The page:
Eventually, the gang comes to blows over leadership, with Cole Younger feeling that Jesse is getting an overblown ego from the publicity of 'his' gang's activities. Jesse backs down, after a bitter argument, and lets Cole plan and execute a robbery; Cole's chosen target proves to be a trap set by Pinkerton and Rains. Jim Younger is shot and killed, and Jesse and his brother (who are tired of the killing and fighting) leave the gang, with Jesse later marrying Zee.
The gang does not do as well without the James brothers. People don't respect the Younger brothers as much as they did the James-Younger Gang, preferring Jesse's easy-going 'nice guy' personality and his warm, friendly and accommodating manner, which had won the affection of the townsfolk in previous robberies.
When Jesse and Zee attempt to start a new life, Pinkerton finds and arrests Jesse. During the train ride to the jail, Jesse is chained in a rear car, but manages to trick one of the deputies into showing his gun, which he uses to escape to the top of the train car.
Meanwhile, Zee and the remainder of the Gang shoot a cannon at the locomotive, stopping the train and rescuing Jesse. Confronted in the final moments by the two men he's come to hate, Jesse shoots neither Rains nor Pinkerton, but rather Rains' prized watch, a treasured gift from his father.
Pinkerton tells Jesse, through gritted teeth, that he should go to Tennessee, as 'the railroad has no interest in Tennessee', and therefore, neither does Pinkerton (since Pinkerton's being paid by the railroad).
- Colin Farrell - Jesse James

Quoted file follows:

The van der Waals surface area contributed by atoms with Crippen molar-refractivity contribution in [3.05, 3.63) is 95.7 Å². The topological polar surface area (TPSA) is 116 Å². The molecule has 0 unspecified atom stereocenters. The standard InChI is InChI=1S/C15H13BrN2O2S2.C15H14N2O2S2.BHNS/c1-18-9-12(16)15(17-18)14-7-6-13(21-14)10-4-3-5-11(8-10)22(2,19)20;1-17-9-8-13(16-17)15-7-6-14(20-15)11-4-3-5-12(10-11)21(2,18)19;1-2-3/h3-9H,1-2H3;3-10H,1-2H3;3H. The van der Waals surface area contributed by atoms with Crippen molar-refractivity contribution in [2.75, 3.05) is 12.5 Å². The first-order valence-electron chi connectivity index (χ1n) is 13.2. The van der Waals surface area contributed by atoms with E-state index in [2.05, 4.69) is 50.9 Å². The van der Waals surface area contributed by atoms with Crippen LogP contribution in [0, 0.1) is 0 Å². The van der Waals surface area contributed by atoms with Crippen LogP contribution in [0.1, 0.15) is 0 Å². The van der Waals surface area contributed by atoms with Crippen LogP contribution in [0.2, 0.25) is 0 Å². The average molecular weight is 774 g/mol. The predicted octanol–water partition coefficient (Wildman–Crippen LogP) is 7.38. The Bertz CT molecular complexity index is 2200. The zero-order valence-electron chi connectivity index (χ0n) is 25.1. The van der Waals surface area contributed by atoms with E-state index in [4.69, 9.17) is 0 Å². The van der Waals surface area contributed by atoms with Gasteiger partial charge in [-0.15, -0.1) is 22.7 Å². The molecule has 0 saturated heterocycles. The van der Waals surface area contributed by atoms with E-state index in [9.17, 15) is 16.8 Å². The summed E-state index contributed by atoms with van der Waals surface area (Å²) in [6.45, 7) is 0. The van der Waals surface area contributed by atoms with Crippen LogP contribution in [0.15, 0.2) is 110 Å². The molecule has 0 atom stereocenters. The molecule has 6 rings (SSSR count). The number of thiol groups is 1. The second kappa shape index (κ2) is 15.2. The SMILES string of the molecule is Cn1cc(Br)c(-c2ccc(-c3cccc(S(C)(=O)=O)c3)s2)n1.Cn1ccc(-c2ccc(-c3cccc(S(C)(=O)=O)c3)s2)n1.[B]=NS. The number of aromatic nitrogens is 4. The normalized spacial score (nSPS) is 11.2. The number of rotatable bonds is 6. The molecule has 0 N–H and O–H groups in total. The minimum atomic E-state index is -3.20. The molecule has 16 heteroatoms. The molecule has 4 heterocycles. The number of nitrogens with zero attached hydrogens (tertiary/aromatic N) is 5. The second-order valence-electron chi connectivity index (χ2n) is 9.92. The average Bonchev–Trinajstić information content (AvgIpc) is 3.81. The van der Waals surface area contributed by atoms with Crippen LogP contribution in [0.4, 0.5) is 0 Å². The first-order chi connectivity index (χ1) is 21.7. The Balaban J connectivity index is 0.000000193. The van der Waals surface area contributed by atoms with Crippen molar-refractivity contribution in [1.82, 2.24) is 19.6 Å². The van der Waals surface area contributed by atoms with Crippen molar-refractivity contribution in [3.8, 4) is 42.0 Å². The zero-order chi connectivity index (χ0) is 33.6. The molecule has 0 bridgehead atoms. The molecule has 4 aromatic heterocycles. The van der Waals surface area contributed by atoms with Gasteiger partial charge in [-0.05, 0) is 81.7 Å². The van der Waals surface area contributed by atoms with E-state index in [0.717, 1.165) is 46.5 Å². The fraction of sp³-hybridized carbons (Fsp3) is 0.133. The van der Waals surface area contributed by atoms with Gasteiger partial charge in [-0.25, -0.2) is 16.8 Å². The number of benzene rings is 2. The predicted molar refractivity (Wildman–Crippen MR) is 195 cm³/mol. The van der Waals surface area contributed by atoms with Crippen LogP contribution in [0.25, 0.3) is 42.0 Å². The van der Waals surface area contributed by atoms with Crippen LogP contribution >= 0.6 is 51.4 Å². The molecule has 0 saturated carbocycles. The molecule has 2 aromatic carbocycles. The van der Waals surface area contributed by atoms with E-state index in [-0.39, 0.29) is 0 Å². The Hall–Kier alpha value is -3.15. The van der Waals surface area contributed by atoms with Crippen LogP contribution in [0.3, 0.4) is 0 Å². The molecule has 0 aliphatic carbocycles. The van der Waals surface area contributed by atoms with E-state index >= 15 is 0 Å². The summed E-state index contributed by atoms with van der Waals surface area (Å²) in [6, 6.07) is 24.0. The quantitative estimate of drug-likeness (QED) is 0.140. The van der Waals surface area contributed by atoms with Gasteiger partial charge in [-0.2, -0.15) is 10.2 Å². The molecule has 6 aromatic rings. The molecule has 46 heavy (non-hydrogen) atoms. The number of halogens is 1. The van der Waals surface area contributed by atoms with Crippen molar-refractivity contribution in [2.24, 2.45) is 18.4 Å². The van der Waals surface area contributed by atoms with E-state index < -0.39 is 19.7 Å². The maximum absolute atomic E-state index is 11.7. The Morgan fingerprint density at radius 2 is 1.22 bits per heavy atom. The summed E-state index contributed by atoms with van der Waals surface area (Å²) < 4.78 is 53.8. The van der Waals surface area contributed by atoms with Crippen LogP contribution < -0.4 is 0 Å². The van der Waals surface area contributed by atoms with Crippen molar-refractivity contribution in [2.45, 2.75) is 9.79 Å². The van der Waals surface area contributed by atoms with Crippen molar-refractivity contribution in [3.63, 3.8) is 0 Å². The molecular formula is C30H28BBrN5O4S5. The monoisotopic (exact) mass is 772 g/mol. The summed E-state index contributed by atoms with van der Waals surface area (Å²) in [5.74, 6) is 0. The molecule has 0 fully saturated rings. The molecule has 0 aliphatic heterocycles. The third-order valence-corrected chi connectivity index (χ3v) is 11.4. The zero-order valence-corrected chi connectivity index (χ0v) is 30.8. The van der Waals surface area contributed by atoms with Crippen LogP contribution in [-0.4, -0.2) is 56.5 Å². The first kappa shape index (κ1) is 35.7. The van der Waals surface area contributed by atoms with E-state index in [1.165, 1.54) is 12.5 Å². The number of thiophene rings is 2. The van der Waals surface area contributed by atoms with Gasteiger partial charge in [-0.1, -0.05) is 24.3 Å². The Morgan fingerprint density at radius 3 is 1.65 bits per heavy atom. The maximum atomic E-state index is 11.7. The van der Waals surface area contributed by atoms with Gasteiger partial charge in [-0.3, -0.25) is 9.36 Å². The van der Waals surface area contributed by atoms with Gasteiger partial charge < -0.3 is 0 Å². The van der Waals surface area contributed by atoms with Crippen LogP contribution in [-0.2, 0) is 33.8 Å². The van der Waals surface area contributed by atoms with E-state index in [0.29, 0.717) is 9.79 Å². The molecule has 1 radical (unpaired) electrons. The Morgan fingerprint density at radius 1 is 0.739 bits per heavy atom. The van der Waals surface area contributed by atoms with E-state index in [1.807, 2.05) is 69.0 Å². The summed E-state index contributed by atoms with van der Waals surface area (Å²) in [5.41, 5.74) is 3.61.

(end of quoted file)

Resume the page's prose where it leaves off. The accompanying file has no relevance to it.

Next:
- Scott Caan - Cole Younger
- Ali Larter - Zee Mimms
- Gabriel Macht - Frank James
- Gregory Smith - Jim Younger
- Harris Yulin - Thaddeus Rains
- Will McCormack - Bob Younger
- Kathy Bates - Ma James
- Timothy Dalton - Allan Pinkerton
- Ronny Cox - Doc Mimms
- Terry O'Quinn - Rollin Parker
- Nathaniel Arcand - Comanche Tom
- Ty O'Neal as Clell Miller
- Joe Stevens as Loni Packwood
- Muse Watson - Burly Detective
- Ed Geldart - Old Man Tucker
The film was released on VHS and DVD on December 4, 2001.
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American Outlaws opened to dismal box office and mostly negative reviews. Many critics cited a poor sense of time and place as a major cause of the film's problems. Others just dismissed the film as another Young Guns ripoff. The film currently holds a 14% approval rating on Rotten Tomatoes based on 103 reviews, with an average score of 3.63/10. The site's consensus reads: "With corny dialogue, revisionist history, anachronistic music, and a generically attractive cast, American Outlaws is a sanitized, teenybopper version of Jesse James". Metacritic reports a score of 25/100 based on 26 critics, "generally unfavorable reviews".
- "American Outlaws (2001) - Box Office Mojo". Box Office Mojo. Retrieved 14 August 2010.
- Wolf, Jessica (September 27, 2001). "Warner Offers Retailers Free DVD Players". hive4media.com. Archived from the original on November 1, 2001. Retrieved September 24, 2019.
- "American Outlaws (2001)". Rotten Tomatoes. Fandango. Retrieved March 27, 2020.
- "American Outlaws Reviews". Metacritic. CBS Interactive. Retrieved March 27, 2020.